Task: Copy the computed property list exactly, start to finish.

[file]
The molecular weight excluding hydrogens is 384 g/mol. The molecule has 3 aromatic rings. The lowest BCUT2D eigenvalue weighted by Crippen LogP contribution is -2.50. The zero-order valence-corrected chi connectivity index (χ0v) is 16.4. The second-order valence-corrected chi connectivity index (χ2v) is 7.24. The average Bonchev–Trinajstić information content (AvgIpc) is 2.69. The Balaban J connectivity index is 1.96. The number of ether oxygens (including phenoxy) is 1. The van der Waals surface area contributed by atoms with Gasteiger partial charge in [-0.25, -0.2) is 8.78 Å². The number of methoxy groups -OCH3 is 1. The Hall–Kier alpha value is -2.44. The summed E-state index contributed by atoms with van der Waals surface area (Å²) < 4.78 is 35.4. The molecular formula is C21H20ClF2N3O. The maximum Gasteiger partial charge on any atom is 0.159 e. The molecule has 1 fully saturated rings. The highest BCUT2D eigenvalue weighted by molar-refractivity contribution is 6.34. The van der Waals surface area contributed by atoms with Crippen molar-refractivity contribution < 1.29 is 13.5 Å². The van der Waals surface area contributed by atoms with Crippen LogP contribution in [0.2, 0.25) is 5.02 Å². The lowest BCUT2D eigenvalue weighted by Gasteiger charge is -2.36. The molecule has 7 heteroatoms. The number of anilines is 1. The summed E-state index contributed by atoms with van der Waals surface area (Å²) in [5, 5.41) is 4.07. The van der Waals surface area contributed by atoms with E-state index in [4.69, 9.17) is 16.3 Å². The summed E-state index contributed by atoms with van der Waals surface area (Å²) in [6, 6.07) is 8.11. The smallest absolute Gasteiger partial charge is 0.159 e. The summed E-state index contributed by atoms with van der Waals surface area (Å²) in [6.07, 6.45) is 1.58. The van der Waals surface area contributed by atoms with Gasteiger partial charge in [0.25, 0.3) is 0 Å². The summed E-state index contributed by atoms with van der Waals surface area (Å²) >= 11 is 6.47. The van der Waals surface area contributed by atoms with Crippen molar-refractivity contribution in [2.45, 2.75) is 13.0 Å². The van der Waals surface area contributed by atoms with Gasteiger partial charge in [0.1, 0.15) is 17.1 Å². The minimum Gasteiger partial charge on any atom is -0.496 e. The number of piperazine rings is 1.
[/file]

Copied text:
The molecular weight excluding hydrogens is 384 g/mol. The molecule has 3 aromatic rings. The lowest BCUT2D eigenvalue weighted by Crippen LogP contribution is -2.50. The zero-order valence-corrected chi connectivity index (χ0v) is 16.4. The second-order valence-corrected chi connectivity index (χ2v) is 7.24. The average Bonchev–Trinajstić information content (AvgIpc) is 2.69. The Balaban J connectivity index is 1.96. The number of ether oxygens (including phenoxy) is 1. The van der Waals surface area contributed by atoms with Gasteiger partial charge in [-0.25, -0.2) is 8.78 Å². The number of methoxy groups -OCH3 is 1. The Hall–Kier alpha value is -2.44. The summed E-state index contributed by atoms with van der Waals surface area (Å²) < 4.78 is 35.4. The molecular formula is C21H20ClF2N3O. The maximum Gasteiger partial charge on any atom is 0.159 e. The molecule has 1 fully saturated rings. The highest BCUT2D eigenvalue weighted by molar-refractivity contribution is 6.34. The van der Waals surface area contributed by atoms with Crippen molar-refractivity contribution < 1.29 is 13.5 Å². The van der Waals surface area contributed by atoms with Crippen LogP contribution in [0.2, 0.25) is 5.02 Å². The lowest BCUT2D eigenvalue weighted by Gasteiger charge is -2.36. The molecule has 7 heteroatoms. The number of anilines is 1. The summed E-state index contributed by atoms with van der Waals surface area (Å²) in [5, 5.41) is 4.07. The van der Waals surface area contributed by atoms with E-state index in [4.69, 9.17) is 16.3 Å². The summed E-state index contributed by atoms with van der Waals surface area (Å²) in [6, 6.07) is 8.11. The smallest absolute Gasteiger partial charge is 0.159 e. The summed E-state index contributed by atoms with van der Waals surface area (Å²) in [6.07, 6.45) is 1.58. The van der Waals surface area contributed by atoms with Gasteiger partial charge in [0.25, 0.3) is 0 Å². The summed E-state index contributed by atoms with van der Waals surface area (Å²) >= 11 is 6.47. The van der Waals surface area contributed by atoms with Crippen molar-refractivity contribution in [2.45, 2.75) is 13.0 Å². The van der Waals surface area contributed by atoms with Gasteiger partial charge in [0.1, 0.15) is 17.1 Å². The minimum Gasteiger partial charge on any atom is -0.496 e. The number of piperazine rings is 1.